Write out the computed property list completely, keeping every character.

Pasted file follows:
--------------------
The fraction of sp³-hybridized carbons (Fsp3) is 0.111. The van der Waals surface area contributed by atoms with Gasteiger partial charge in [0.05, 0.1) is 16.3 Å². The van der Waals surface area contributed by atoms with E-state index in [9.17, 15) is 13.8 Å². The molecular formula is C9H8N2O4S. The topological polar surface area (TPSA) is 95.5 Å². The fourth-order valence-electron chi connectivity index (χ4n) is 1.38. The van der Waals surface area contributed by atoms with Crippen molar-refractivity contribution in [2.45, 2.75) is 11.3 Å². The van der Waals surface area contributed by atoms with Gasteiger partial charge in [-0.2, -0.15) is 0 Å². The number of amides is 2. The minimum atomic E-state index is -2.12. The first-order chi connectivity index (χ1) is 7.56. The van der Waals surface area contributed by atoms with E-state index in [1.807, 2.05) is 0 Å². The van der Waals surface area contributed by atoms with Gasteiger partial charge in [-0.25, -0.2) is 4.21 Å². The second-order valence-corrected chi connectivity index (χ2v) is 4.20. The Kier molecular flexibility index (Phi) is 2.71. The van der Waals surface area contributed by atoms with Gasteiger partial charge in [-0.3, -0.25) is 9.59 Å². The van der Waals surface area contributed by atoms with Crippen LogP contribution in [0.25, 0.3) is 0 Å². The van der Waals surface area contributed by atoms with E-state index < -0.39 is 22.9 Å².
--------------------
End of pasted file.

The fraction of sp³-hybridized carbons (Fsp3) is 0.111. The van der Waals surface area contributed by atoms with Gasteiger partial charge in [0.05, 0.1) is 16.3 Å². The van der Waals surface area contributed by atoms with E-state index in [9.17, 15) is 13.8 Å². The molecular formula is C9H8N2O4S. The topological polar surface area (TPSA) is 95.5 Å². The fourth-order valence-electron chi connectivity index (χ4n) is 1.38. The van der Waals surface area contributed by atoms with Crippen molar-refractivity contribution in [2.45, 2.75) is 11.3 Å². The van der Waals surface area contributed by atoms with Gasteiger partial charge in [-0.2, -0.15) is 0 Å². The number of amides is 2. The minimum atomic E-state index is -2.12. The first-order chi connectivity index (χ1) is 7.56. The van der Waals surface area contributed by atoms with E-state index in [1.807, 2.05) is 0 Å². The van der Waals surface area contributed by atoms with Gasteiger partial charge in [-0.25, -0.2) is 4.21 Å². The second-order valence-corrected chi connectivity index (χ2v) is 4.20. The Kier molecular flexibility index (Phi) is 2.71. The van der Waals surface area contributed by atoms with Gasteiger partial charge in [-0.3, -0.25) is 9.59 Å². The van der Waals surface area contributed by atoms with Crippen LogP contribution in [0.25, 0.3) is 0 Å². The van der Waals surface area contributed by atoms with E-state index < -0.39 is 22.9 Å².